“The facts have Andrew McCabe dead to rights,” Gaetz said. “He lied to Comey, he lied to the inspector general, and he lied to the internal affairs investigators who determined he had authorized the release of information that disclosed the work that was being done regarding the Clinton Foundation.”
He concluded by saying the law needs to apply “equally to everyone.”
Veterans’ dental care sought
Currently, the only veterans authorized to receive dental care through the Department of Veterans Affairs (VA) are those totally disabled or have a service-related disability. Palm Harbor Republican Gus Bilirakis has been pushing to expand those eligible, and he recently reported progress.
In late May, Bilirakis reintroduced the “Veterans Early Treatment for Chronic Ailment Resurgence through Examinations Act (VET CARE) which would expand dental care for veterans while simultaneously creating a four-year pilot program. He is among the senior members of the House Committee on Veterans Affairs.
He recently had the opportunity to present his bill to subcommittee overseeing health, an essential early step.
“Our veterans have sacrificed so much on behalf of our country, they deserve access to high-quality health care, and that includes dental care,” Bilirakis said. “The VET CARE Act will get the ball rolling to expand access to dental care for our nation’s heroes, and could result in lower overall health care costs for the VA.”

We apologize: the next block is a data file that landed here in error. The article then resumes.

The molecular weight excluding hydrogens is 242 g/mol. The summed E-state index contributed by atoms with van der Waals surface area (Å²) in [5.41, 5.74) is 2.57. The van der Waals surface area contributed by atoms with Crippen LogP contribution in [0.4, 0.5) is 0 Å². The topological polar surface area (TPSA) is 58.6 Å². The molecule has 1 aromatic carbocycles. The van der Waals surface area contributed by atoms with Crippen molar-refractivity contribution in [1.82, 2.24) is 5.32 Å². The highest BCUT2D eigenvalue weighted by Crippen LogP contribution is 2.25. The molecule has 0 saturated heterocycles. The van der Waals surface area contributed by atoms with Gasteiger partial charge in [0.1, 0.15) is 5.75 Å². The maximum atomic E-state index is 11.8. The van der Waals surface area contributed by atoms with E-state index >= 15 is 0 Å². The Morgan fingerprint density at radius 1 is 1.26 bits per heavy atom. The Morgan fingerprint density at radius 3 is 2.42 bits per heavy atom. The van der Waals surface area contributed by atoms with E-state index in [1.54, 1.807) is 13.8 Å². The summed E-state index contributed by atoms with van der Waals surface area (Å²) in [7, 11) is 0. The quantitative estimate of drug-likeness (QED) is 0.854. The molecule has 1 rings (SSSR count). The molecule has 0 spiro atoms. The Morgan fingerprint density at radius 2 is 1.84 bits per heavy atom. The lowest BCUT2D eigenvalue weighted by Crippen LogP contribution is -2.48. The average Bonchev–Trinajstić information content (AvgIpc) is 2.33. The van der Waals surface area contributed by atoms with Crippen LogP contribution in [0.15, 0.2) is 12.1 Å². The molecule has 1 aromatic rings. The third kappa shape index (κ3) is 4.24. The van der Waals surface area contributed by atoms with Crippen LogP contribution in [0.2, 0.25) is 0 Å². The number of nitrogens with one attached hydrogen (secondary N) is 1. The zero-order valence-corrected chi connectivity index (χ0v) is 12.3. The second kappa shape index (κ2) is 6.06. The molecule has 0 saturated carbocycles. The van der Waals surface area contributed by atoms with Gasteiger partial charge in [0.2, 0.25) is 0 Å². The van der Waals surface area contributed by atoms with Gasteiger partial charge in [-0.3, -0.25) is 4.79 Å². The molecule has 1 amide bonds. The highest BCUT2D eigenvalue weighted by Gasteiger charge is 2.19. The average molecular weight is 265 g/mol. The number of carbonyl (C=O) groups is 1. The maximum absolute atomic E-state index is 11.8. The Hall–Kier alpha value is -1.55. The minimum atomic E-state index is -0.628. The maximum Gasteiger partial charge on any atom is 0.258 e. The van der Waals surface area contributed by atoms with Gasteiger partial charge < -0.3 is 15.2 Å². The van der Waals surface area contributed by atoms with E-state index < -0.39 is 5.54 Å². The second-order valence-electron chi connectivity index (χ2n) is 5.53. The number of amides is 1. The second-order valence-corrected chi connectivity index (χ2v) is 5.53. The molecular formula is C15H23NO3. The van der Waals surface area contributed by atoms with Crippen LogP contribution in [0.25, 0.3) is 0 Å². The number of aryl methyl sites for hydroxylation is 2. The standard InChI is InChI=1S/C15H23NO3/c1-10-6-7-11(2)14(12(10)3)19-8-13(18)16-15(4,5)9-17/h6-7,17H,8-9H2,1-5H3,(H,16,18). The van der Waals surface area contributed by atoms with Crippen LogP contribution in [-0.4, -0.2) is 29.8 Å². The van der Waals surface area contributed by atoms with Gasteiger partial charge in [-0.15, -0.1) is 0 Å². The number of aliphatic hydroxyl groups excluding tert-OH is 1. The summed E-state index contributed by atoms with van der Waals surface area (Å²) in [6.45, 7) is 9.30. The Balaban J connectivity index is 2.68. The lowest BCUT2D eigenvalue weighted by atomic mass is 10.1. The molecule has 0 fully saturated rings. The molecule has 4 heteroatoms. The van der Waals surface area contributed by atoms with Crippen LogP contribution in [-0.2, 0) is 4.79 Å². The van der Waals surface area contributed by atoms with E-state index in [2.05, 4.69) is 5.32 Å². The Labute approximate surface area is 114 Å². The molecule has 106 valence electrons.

He originally proposed the bill in March 2017 while serving as vice chairman of the committee when Republicans were in the majority. The bill is co-sponsored by Hastings and Republicans Brian Mast of Palm City and Greg Steube of Sarasota.
Blue Dogs change subject
As Democrats on the House Judiciary Committee press on with keeping impeachment in the daily news cycle, others seek to keep the focus on pocketbook issues. As the committee voted to conduct an inquiry, moderate Democrats were pushing a different message.
On the same day as the committee vote, Democrats in the Blue Dog Coalition warned their colleagues that their message is in danger of being consumed by impeachment. Several members branched out to give media interviews and discuss issues other than impeachment on social media and in floor speeches.
Winter Park Democrat Stephanie Murphy, the co-chair of the coalition, pointed to an internal Democratic Congressional Campaign Committee (DCCC) survey that had mixed news for Democrats.
The survey indicated leads over Republicans on issues, intensity, the generic congressional ballot and head-to-head matchups with Trump. The caution comes with 54 percent of Democrats perceiving their party’s priority is investigating Trump, while 10 percent actually believe that should be the case.
That frustrates Murphy, who believes the party’s best chance for broad electoral success, and achieving important policy victories rests with sticking with the issues. She points to election security, an issue that enjoys broad support. Murphy and St. Augustine Republican Michael Waltz introduced legislation in July involving hacking.